In The Immortal Nicholas by Glenn Beck, a simple farmer named Agios supplements his meager earnings by harvesting precious frankincense. Following a series of tragic events, he gives up on life and wanders aimlessly, numbing his sorrow with alcohol. When he meets Caspar who is searching for frankincense, Agios’ life is changed forever as he starts on a journey to meet the newborn baby that Caspar and his friends, Melchior and Balthazar, are seeking in the town of Bethlehem. Soon Agios learns that this child, Jesus, is destined to be the King of Kings, and he feels compelled to protect Jesus and his parents as they try to avoid capture by the evil King Herod.
Beck’s premise for this book is to try and give Santa Claus a Christ-centered reason for being. Agios represents Santa but he is more of a misguided soul doomed to wander eternally through the world than the jolly man most of us know. Until Agios fulfills his mission, he remains immortal and goes through many personal tragedies. While he does eventually change his name to Nicholas and begin handing out gifts to deserving people, the core of the story is about Agios and his struggle to find meaning in life.
The historical portrayal of Biblical era life seems accurate and even compelling, but the story is not a warm and fuzzy Christmas tale for children. Beck is aiming at adults here, and trying to bring the message of Christ into Christmas without the typical commercialization of the holiday season. Whether or not you are a fan of Beck, The Immortal Nicholas is an interesting alternative to traditional holiday stories.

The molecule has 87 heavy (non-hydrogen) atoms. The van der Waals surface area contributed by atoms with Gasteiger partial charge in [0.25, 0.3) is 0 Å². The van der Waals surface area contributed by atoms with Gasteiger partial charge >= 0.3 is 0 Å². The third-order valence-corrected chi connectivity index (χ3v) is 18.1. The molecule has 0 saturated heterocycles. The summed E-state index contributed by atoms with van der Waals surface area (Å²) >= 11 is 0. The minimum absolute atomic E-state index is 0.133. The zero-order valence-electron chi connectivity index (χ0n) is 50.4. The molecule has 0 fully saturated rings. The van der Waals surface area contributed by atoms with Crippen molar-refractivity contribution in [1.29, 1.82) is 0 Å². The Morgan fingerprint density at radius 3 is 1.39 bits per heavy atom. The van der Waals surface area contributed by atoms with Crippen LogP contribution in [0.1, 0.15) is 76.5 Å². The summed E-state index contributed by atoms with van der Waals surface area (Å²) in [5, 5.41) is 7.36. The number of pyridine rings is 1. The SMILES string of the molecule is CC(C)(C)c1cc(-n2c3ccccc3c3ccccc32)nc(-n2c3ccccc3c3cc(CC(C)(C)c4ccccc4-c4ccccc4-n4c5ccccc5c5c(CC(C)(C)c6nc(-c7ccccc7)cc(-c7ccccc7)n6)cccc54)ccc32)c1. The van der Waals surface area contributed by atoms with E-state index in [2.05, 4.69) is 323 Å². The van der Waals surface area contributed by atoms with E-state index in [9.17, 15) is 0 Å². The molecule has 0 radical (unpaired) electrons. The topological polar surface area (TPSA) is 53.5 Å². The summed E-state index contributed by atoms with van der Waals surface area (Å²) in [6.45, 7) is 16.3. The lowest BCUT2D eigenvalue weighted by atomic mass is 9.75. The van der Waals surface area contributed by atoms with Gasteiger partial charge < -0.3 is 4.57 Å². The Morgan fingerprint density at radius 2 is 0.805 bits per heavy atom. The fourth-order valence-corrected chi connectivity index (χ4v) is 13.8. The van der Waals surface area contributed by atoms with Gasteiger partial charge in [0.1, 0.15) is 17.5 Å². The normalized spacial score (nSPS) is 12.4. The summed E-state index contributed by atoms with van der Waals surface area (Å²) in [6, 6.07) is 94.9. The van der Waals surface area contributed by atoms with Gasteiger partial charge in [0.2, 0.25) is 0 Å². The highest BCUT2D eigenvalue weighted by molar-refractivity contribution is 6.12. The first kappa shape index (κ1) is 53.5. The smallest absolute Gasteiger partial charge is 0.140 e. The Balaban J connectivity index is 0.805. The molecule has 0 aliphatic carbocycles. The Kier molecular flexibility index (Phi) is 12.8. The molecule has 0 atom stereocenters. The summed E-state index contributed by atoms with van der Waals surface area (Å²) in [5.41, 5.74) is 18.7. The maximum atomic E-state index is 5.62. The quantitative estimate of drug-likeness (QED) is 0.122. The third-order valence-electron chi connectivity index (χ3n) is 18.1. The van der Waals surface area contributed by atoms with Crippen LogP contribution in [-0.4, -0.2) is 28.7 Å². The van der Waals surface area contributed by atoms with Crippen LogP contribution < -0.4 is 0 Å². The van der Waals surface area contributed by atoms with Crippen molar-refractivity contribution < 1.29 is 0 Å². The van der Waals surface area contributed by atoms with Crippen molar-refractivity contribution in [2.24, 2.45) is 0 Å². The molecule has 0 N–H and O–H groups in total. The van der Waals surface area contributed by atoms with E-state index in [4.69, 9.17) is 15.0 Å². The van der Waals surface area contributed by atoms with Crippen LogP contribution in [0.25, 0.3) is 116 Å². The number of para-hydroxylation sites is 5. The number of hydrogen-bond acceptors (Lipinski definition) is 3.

Young and wealthy Charles Fairfax dies suddenly of what appears to be an acute gastric illness. In late 19th century New York City, such an event is fairly common even among the higher echelon of society. However, Charles’ death seems too unexpected to the young man’s father. He calls on a friend, Frank Malloy — once a NYC Police Detective Sergeant and now a private investigator — to look into his son’s death. As Malloy quickly learns, this death is more than questionable. It is Murder on Amsterdam Avenue. With the help of his fiancée, Sarah Brandt, Malloy is able to navigate through the New York aristocracy to uncover some shocking secrets in the Fairfax family history. This book marks the 17th in Victoria Thompson’s Gaslight Mystery series, and whether or not you’ve read any of the previous titles, Thompson has set up a delightful romp.